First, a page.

Intel is preparing another Thunderbolt interconnect upgrade that should double the bandwidth of the existing product and aimed at the popular new 4k resolution displays hitting the market.
The Chinese edition of VR-Zone, a popular hardware enthusiast site, has a slide purportedly from Intel on the new Thunderbolt controller, codenamed "Alpine Ridge." The current product is known as "Falcon Ridge."
The new interface will support up to 40 gigabits of throughput using a variety of modes, like DisplayPort 1.2, USB 3.0 and HDMI 2.0, plus adopting PCI Express 3.0, while reducing power consumption by 50%. It will come in two forms, one for a single 4k display and one for dual 4k displays, and it will be able to power two 4k displays over a single cable.
Impressively, the new Alpine Ridge display port will be just 3mm thick, which would indicate they are targeting notebooks as well as desktops.
For the unfamiliar, "4k" has become something of a catch-all for a multitudeof display resolutions well above the current HD resolution, which is 1920x1080. "4k" can encompass anything from 3820x2160 to 7680x4320. The majority of new 4k monitors hitting the market are either 3820 or 4096x2160. Unless you are doing CAD, video or graphic arts, you really don't need one of these $1,000-$2,000 monstrosities.
The slide also shows "system charging" support for devices up to 100W, the same power rating found in the latest USB Power Delivery spec. That means both Alpine Ridge and USB 3.0 can power devices needing as much as 100 watts, which is pretty much every smartphone and tablet as well as monitors. So the new Thunderbolt will have many uses outside of just powering displays.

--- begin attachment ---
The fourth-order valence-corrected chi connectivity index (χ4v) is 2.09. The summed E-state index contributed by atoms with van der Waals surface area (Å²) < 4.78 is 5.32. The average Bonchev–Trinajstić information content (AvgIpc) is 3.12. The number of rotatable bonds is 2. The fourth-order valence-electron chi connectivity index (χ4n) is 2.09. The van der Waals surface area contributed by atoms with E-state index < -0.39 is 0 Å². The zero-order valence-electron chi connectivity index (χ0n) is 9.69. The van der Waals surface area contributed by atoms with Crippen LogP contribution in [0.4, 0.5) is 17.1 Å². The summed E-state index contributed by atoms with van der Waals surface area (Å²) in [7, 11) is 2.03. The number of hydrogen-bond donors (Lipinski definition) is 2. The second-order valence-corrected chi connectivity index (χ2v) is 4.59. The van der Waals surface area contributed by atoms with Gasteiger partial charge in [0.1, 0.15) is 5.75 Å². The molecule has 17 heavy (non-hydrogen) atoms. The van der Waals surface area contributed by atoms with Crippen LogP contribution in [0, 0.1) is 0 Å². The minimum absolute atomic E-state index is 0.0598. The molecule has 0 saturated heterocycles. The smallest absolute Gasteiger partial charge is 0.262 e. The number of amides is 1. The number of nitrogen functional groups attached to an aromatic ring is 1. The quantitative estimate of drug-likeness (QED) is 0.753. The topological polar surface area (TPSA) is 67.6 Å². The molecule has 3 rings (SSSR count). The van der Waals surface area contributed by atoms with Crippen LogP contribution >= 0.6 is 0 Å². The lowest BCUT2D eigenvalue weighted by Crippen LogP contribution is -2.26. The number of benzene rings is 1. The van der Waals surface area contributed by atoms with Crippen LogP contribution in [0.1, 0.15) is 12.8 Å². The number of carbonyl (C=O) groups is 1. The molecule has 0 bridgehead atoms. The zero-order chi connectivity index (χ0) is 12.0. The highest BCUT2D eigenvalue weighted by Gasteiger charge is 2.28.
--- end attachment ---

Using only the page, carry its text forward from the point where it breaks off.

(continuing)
Alpine Ridge appears to be associated with Skylake, the architectural refresh scheduled after Broadwell. For the unfamiliar, Intel has a "tick-tock" model where the "tick" is a shrink of the existing line of processors, while "tock" is a new architecture. The company uses a two-year schedule, and the last new architecture, or "tock," was Haswell, which came out last year. Haswell was built on a 22nm design, while the "tick," called Broadwell, is a 14nm design coming out this year.
Skylake, then, will be a new CPU design using 14nm manufacturing and coming out next year. So if the slide is correct, and Intel keeps its schedule, Alpine Ridge should appear in 2015. That will give 4k displays time to mature and come down in price, and maybe we'll see some adoption of Thunderbolt as well, because right now only Apple uses it.
It's a strange battle, Thunderbolt vs. USB. USB has the clear advantage of years on the market and widespread adoption, while Thunderbolt remains an Apple-only technology. I'll be curious to see what Intel does to beef up Thunderbolt.